#CNU18 CNU's other rock star: HUD Secretary Shaun Donovan brings them to their feet
David Byrne, move over. There's room for more than one rock star at this Congress. US Secretary of Housing and Urban Development Shaun Donovan brought his listeners to their feet for not one but two standing ovations Friday morning - at an hour when the Congress that's Not Up yet isn't usually in session.
Donovan sketched a bold vision for the "geography of opportunity" in American cities, the creation of which he called "the unfinished business of the civil rights movement."
Among the goals:
1. "Location-efficient mortgages" and a system of scoring mortgage applications that fairly estimates the implicit transportation costs of living at a given location.
2. Changes in FHA insurance to make it easier for developers to include more commercial activity (mixed use) in the projects the FHA supports.
3. A holistic approach to cities, through the Office of Sustainable Communities, launched in February, a collaboration with the federal departments of transportation and energy and the EPA.
The nation's 15th HUD secretary was formerly the New York City commissioner of housing, preservation, and development, and before that a member of the Clinton administration, where he concentrated on multifamily housing at HUD, and helped 1.7 million families into new homes.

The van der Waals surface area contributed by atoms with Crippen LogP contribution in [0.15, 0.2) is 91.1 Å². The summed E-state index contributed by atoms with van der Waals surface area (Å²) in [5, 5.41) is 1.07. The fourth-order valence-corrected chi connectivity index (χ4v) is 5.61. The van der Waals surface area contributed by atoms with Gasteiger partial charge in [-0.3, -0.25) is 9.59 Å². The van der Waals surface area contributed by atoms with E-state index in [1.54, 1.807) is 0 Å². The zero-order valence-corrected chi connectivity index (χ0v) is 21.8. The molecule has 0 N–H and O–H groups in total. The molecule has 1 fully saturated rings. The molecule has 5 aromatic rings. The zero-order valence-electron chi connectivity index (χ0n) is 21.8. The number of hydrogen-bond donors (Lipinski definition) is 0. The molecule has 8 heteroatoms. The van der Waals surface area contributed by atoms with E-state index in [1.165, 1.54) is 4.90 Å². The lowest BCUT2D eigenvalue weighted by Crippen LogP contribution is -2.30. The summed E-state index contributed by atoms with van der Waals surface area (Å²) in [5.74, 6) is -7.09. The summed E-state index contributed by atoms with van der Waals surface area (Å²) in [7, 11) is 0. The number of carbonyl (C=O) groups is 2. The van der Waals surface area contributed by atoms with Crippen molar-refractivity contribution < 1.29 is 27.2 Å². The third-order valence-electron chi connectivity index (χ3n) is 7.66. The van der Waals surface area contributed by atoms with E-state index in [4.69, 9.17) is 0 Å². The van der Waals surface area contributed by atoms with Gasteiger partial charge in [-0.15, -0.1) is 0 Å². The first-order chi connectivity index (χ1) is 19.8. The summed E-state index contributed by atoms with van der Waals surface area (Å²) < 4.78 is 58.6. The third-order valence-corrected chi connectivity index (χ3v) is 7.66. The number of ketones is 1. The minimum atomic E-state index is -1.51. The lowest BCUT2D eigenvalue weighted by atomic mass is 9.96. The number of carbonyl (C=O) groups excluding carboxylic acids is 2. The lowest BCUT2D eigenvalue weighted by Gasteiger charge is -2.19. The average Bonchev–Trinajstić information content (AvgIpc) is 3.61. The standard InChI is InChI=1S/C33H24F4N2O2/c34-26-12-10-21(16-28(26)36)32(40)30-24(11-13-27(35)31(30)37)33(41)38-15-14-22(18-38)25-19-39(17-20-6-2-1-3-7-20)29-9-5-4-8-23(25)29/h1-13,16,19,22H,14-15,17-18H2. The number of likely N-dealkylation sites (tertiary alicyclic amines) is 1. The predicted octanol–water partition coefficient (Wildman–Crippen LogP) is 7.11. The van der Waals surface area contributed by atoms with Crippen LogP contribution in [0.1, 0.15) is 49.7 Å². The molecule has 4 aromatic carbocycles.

Before that, however, he was an architecture student hoping to make a career of designing affordable housing. Looking around him, though, he saw a need for a change in plan. He realized that architects were "complicit" in the system that had razed neighborhoods and entrenched whole generations in poverty in the name of "urban renewal." He ended up seeking a degree in public policy instead and making his way in public service.
In his speech to CNU 18, he in effect welcomed architects and planners back into the realm of public service, from which so many had withdrawn. And he hailed a new federal approach to cities.
"You and I both know that for years the federal government has perpetuated sprawl" by building highways and supporting the system that trapped people into "drive till you qualify" mortgages. "They found themselves driving dozens of miles and spending nearly as much to fill their gas tank as to pay their mortgage."
As he heads back to Washington, he's got to be hoping that the other Congress he has to deal with - the sometimes cantankerous one that meets in the US Capitol - is half as responsive to him as CNU 18 was.
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